Literary Career of G. M. Hopkins

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      Herbert Read classifies the poetic work of Hopkins into three categories: (1) poems which are the direct expression of religious beliefs; (2) poems which have no direct or casual relation to any such beliefs at all; and (3) poems which are not so much the expression of belief in any strict sense but more precisely of doubt.


      The second and third categories are immensely superior to the first in poetic value. Indeed, he considers strictly religious poems to be altogether inferior work mentioning pointedly Bornfloor and Winepress, Nondum, Easier, Ad Mariam and Rosa Mystica to illustrate the point, but also admitting that one or two poems of positive beliefs—Heaven-Heaven and The Habit of Perfection—are certainly exquisite. As for The Wreck of the Deutschland, the long poem which Hopkins himself held in high regard, this critic considers to be the poem of contribution, of fear and submission rather than of the love of God.

      To the second category, in this critic’s opinion, belong such poems as Panmean Pool, The Starlight Night, Spring, The Sea and the Skylark. The Windhover, Pied Beauty, Hurrahing in Harvest, The Caged Skylark, Invernaid, Harry Ploughman and the two Echoes. The poetic force of these poems comes from a vital awareness of the objective beauty of the world. That awareness — Robert Bridges called it “sensualism” is best revealed in Original metaphors such as “mealed-with-yellow sallows,” “piece-bright palling,” “daylight’s dauphin”, “a stallion stalwart very violet-sweet” in which the poet re-forges worlds to match the shape and sharpness of his feelings. Robert Bridges speaks of the naked encounter of sensualism and asceticism which hurts The Leaden Echo and the Golden Echo, but this critic, while admiring the magnificent sensualism of this poem, finds no asceticism here in the ordinary meaning of the word. But that in general there was a conflict of this kind in Hopkins is beyond doubt. Hopkins believed that the poet is by natures dreamer and a sensualist, and that he should raise himself to greatness by Concerning himself with great causes like liberty and religion. In the poem, Pied Beauty Hopkins sublimates his poetic power in an obvious manner. In Hurrahing Harvest again, we have an extended metaphor: the senses glean Christ in all the beauty of summer’s end. The Windhover is completely objective in its senseful catalogs: but Hopkins dedicates the poem “to Christ our Lord.” The dedication does not, however, after the naked sensualism of the poem; and there is no asceticism in this poem nor essentially in any of the other poems of this group. They are tributes to God’s glory, as all poetry must be; but they are tributes of the senses.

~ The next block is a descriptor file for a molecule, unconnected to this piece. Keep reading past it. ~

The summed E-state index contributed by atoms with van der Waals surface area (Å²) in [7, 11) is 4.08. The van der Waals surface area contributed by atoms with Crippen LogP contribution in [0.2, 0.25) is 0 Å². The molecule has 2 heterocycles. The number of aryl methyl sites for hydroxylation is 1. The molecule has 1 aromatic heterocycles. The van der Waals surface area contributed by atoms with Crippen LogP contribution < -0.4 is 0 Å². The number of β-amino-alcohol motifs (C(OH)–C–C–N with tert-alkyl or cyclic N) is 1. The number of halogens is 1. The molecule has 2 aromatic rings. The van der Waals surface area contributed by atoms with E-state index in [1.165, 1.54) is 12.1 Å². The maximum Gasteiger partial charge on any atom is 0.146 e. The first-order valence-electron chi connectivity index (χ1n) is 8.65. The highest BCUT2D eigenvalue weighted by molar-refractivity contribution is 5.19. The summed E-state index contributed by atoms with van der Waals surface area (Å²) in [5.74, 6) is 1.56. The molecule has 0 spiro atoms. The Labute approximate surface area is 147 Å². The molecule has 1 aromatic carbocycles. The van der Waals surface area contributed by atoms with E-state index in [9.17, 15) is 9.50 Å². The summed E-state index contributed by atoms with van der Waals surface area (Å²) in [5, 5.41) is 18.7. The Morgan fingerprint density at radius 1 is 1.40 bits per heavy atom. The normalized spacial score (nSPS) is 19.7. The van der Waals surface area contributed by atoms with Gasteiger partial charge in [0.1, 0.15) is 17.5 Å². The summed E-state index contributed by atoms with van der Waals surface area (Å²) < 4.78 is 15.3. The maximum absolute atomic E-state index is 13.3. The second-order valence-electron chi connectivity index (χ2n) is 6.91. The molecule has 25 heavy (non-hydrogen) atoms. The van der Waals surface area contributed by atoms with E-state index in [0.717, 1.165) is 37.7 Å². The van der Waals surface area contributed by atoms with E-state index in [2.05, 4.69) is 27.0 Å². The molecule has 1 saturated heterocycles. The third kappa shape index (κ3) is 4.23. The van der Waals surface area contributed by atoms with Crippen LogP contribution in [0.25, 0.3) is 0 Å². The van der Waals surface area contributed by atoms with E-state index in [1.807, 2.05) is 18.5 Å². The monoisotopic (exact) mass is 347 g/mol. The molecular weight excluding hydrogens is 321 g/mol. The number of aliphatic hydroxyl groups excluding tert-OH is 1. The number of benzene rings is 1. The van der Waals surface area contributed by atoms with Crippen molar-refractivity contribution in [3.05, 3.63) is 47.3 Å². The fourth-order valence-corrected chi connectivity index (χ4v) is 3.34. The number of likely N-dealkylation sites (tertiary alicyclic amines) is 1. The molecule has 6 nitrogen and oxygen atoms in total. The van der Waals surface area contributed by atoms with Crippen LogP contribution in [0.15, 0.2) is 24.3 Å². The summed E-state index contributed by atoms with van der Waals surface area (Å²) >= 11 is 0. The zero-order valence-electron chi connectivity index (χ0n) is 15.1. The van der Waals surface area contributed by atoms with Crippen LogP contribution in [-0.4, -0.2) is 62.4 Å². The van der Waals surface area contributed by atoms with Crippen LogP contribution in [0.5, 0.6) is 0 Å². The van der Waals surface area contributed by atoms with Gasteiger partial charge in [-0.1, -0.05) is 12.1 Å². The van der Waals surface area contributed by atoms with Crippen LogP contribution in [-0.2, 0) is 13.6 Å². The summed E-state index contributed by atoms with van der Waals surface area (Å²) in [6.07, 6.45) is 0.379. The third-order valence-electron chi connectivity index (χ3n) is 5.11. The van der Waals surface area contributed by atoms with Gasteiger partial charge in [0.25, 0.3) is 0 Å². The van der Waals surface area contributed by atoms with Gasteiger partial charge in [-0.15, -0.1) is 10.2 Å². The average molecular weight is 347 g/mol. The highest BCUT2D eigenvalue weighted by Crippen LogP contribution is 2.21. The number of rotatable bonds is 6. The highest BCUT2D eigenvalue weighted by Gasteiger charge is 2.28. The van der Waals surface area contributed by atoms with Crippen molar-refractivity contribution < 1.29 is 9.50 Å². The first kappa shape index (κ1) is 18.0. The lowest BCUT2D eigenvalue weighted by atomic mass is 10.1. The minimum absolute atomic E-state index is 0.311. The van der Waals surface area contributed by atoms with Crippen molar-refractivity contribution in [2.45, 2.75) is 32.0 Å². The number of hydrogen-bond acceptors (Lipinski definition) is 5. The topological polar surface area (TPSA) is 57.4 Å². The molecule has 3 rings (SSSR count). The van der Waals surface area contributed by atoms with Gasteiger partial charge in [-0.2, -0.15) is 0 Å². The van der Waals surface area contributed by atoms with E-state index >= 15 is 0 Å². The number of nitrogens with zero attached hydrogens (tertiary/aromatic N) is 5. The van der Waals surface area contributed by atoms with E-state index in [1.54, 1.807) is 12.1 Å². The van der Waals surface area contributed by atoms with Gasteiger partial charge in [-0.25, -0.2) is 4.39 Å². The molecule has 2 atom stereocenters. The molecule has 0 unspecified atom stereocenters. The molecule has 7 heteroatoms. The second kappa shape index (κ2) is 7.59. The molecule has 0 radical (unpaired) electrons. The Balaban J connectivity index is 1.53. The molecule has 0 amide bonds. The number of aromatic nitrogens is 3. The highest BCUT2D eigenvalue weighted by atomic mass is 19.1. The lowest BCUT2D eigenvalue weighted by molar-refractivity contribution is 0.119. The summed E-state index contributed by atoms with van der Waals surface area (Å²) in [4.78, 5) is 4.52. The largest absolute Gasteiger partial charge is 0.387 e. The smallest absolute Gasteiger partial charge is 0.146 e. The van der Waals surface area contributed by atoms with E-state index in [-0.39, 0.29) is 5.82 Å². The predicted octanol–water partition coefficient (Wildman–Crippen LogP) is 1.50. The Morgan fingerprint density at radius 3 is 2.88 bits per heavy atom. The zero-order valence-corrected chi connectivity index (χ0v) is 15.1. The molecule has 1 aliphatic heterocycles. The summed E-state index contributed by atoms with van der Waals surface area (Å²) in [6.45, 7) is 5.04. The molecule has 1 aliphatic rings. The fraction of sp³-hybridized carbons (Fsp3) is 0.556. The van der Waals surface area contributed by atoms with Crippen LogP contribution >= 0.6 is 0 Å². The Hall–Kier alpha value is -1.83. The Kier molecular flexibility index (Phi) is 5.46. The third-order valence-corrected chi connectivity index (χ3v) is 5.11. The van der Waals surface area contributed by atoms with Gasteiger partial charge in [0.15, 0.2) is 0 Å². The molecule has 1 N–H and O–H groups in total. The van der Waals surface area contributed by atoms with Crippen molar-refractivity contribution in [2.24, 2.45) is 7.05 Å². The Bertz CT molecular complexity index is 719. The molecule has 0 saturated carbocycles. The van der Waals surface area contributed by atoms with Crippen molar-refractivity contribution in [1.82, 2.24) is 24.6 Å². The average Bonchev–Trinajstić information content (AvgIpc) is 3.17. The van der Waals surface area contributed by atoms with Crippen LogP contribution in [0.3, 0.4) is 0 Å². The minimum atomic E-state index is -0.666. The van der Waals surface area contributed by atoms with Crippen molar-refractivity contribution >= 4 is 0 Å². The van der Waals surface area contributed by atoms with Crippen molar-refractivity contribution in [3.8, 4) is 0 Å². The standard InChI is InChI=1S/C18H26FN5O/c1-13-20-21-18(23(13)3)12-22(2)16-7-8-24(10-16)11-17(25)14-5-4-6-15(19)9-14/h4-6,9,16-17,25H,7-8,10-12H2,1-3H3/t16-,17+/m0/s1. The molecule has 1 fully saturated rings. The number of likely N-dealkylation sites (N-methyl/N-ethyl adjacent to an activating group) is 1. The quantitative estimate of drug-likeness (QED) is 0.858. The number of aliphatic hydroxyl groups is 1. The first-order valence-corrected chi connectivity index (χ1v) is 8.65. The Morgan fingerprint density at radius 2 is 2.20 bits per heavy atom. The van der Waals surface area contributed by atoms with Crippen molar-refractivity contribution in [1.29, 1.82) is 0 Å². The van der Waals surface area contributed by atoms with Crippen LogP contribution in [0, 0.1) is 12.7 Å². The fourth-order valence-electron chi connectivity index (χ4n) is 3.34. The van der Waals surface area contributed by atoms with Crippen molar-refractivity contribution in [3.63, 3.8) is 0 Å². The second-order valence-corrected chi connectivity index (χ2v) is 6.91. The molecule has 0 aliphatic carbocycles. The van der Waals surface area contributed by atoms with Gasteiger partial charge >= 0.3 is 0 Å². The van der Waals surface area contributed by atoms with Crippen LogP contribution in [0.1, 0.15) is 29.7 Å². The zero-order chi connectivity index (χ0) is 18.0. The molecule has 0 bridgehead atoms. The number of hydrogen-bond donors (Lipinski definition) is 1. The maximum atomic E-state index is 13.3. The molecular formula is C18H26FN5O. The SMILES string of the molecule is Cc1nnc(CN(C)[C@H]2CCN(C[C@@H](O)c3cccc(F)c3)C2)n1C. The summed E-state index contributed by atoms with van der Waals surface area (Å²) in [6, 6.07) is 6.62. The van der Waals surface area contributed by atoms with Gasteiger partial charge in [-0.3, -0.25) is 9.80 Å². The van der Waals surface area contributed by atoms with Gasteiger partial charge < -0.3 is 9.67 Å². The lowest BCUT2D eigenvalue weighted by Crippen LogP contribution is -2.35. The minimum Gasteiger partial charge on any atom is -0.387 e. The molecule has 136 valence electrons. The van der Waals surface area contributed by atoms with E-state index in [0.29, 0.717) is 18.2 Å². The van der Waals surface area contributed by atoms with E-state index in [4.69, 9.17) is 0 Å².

The poems of the third group consist of the final sonnets of Hopkins. These all dates from the last years of his life. Even earlier poems express at least despair: in Spring and Fall, for instance, the poet speaks of the blight man was born for; and in Sibyl’s leaves he speaks of the self-wrung rack where thoughts against thoughts grind. But the final sonnets are complete in their gloom and awful in their anguish. Hopkins’s biographer, Father Lahey, is of the opinion that much of the sorrow of these sonnets arose from causes which have their origin in true mysticism. With the fine uncompromising courage of his initial conversion, Hopkins pursued his never-ending quest after spiritual perfection.

      Hopkins’s The Wreck of the Dentschland represented a new direction, an entirely new set of possibilities and techniques for English poetry. In a letter to Dixon, Hopkins thus describes the occasion for the writing of this poem: